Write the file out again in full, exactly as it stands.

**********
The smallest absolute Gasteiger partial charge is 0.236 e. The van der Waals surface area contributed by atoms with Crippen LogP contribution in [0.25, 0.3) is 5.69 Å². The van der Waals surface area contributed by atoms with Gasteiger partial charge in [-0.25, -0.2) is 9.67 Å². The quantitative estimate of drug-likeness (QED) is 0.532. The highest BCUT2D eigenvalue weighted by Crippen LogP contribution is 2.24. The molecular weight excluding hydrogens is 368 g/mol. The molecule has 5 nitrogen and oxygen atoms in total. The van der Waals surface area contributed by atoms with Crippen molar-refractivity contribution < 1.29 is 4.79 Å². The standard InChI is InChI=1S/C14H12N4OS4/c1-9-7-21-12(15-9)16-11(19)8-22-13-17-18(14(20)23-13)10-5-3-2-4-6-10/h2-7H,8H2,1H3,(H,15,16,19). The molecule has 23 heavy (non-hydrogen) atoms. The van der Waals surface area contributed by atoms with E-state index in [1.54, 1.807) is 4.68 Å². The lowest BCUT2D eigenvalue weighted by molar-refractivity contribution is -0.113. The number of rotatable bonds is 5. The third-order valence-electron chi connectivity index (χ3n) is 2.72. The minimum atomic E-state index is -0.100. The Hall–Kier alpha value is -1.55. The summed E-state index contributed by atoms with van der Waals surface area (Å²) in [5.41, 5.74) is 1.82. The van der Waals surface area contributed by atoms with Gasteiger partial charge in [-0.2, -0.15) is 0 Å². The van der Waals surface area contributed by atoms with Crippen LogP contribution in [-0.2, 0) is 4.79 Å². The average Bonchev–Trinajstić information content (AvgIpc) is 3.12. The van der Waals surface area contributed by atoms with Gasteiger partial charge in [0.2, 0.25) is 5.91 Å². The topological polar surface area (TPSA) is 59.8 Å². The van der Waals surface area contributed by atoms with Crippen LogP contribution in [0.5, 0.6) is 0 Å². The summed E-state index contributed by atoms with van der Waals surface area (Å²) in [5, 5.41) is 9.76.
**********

The smallest absolute Gasteiger partial charge is 0.236 e. The van der Waals surface area contributed by atoms with Crippen LogP contribution in [0.25, 0.3) is 5.69 Å². The van der Waals surface area contributed by atoms with Gasteiger partial charge in [-0.25, -0.2) is 9.67 Å². The quantitative estimate of drug-likeness (QED) is 0.532. The highest BCUT2D eigenvalue weighted by Crippen LogP contribution is 2.24. The molecular weight excluding hydrogens is 368 g/mol. The molecule has 5 nitrogen and oxygen atoms in total. The van der Waals surface area contributed by atoms with Crippen molar-refractivity contribution < 1.29 is 4.79 Å². The standard InChI is InChI=1S/C14H12N4OS4/c1-9-7-21-12(15-9)16-11(19)8-22-13-17-18(14(20)23-13)10-5-3-2-4-6-10/h2-7H,8H2,1H3,(H,15,16,19). The molecule has 23 heavy (non-hydrogen) atoms. The van der Waals surface area contributed by atoms with E-state index in [1.54, 1.807) is 4.68 Å². The lowest BCUT2D eigenvalue weighted by molar-refractivity contribution is -0.113. The number of rotatable bonds is 5. The third-order valence-electron chi connectivity index (χ3n) is 2.72. The minimum atomic E-state index is -0.100. The Hall–Kier alpha value is -1.55. The summed E-state index contributed by atoms with van der Waals surface area (Å²) in [5.41, 5.74) is 1.82. The van der Waals surface area contributed by atoms with Gasteiger partial charge in [-0.2, -0.15) is 0 Å². The van der Waals surface area contributed by atoms with Crippen LogP contribution in [-0.2, 0) is 4.79 Å². The average Bonchev–Trinajstić information content (AvgIpc) is 3.12. The van der Waals surface area contributed by atoms with Gasteiger partial charge in [0.2, 0.25) is 5.91 Å². The topological polar surface area (TPSA) is 59.8 Å². The van der Waals surface area contributed by atoms with Crippen LogP contribution in [0.5, 0.6) is 0 Å². The summed E-state index contributed by atoms with van der Waals surface area (Å²) in [5, 5.41) is 9.76.